Girlfriend in a Coma

No my girlfriend. I don’t have one. I’m married. Although I wouldn’t mind slipping into a coma for a little while these day (but perhaps more on that at a later date)

I’m talking about the novel by Douglas Coupland, not the song by The Smiths, although I dig that song…

….and I suspect strongly that that is where Coupland copped the titled from.

Anyhoo…I’ve been reading Girlfriend in a Coma


when I can manage to muster the energy to read these days (again, I’m not getting into that right now) and I’m really digging it. It’s the kind of novel I wished I could even come close to writing.

Anyway… just wanted to share a great bit from the book, an extended quote that just hits it dead on for me. But first a brief synopsis. GFinaC is about a girl, Karen, who falls into a coma at age 17 or so after a night of partying. Turns out she’s pregnant with her bf Richard’s baby when she does and gives birth while comatose. She comes out of the coma about 17 years later. And all of her friends back from wherever their lives had taken them in the intervening years. Everyone is curious to know what Karen thinks/feels about the world she’s woken up to. She went into her coma about 1980 and wakes up in 1997. Here’s an extended response:

“Okay. You know what, Hamilton [one of her circle of friends]? There’s a hardness I’m seeing in modern people. Those little moments of goofiness that used to make the day pass seem to have gone. Life’s so serious now. Maybe it’s just because I”m with an older gang now…. I mean, nobody even has hobbies these days. Not that I can see. Husbands and wives both work. Kids are farmed out to schools and video games. Nobody seems to be able to endure simply being by themselves either — but at the same time they’re isolated. People work much more, only to go home and surf the Internet and send email rather than calling or writing a note or visiting each other. They work, watch TV, and sleep. I see these things. The whole world is only about work: work work work get get get … racing ahead … getting sacked from work … going online … knowing computer languages … winning contracts. I mean, it’s just not what I would have imagined the world might be if you’d asked me seventeen years ago. People are frazzled and angry, desperate about money, and, at best, indifferent to t he future.”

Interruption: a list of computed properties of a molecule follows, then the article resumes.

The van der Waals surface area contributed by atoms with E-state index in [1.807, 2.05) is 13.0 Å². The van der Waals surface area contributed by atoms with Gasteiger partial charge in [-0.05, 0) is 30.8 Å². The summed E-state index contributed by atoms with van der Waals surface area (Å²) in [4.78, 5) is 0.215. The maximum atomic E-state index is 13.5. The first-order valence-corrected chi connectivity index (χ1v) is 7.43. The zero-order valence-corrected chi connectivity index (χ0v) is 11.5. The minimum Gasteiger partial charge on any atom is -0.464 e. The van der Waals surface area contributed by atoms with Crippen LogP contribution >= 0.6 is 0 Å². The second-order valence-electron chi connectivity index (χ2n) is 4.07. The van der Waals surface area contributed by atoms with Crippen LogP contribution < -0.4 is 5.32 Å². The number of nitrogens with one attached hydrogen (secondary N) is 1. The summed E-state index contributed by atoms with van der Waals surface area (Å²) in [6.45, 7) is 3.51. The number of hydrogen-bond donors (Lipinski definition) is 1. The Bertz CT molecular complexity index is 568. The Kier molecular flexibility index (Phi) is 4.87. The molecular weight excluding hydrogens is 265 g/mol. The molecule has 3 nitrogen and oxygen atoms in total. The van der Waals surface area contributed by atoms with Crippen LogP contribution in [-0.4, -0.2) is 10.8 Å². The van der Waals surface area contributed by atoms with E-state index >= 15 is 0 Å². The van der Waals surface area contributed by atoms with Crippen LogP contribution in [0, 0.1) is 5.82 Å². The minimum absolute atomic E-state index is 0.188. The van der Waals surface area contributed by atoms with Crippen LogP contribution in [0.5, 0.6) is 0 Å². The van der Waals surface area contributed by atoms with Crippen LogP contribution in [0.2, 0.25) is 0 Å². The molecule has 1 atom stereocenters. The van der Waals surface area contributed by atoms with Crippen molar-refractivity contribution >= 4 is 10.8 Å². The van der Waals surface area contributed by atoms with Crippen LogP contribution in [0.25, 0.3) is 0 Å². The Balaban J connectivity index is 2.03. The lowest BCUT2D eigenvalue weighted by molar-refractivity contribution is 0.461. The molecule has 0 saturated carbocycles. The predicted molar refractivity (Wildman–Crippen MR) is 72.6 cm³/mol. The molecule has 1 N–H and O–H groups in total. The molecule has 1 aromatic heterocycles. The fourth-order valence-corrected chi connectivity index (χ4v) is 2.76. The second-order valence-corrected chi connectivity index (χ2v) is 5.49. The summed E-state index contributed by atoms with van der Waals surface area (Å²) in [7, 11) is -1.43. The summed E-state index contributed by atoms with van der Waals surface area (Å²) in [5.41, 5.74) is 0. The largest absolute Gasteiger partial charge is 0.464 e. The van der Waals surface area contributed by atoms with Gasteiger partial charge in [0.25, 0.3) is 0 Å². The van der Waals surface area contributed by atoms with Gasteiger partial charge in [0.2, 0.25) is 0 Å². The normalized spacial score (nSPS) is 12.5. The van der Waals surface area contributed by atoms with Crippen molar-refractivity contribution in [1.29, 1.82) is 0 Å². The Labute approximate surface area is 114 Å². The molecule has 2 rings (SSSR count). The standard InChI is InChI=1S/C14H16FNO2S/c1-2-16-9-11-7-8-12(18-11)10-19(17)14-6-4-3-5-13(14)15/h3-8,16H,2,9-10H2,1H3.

I can’t argue with that. Can anyone else? Come on, tell me. I want to hear how this is not the fucking case?

And Karen’s friend, Hamilton, replies to this by saying:

“I think I know what you mean… If you look at the world as a whole, we have to admit life’s good here where we live. But in an evil Twilight Zone kind of way there’s nothing else to choose. In the old days there was always a bohemia or a creative underworld to join if the mainstream life wasn’t your bag — or a life of crime, or even religion. And now there’s on the system. All other options have evaporated. For most people it’s the System or what…death? There’s nothing. There’s no way out now.”

Bleak to be sure, but it sure seems dead on to me. Maybe I’m just cynic. But just because you’re paranoid doesn’t mean nobodies after you.

What’s really troubling, for me anyway, is that this book was pubbed in 1998. Its a decade later, after 8 years of W/Cheney, with two wars in progress and two huge skyscrapers wiped from the face of NYC skyline, and the worse economic crisis in decades breathing right down our necks like a fucking hungry lion.

But hey, we got President Obama now, and hope and a promise of change and….

…and it’s amazing how easily hope can be deflated, is all I’m saying. For now anyway….

END NOTE: Douglas Coupland often gets tagged as a Generation X writer and pop culture writer and of course he is these things, but he’s definitely more than that. Anyone who can’t see that is being purposely obtuse, or they’re just fucking ignorant.


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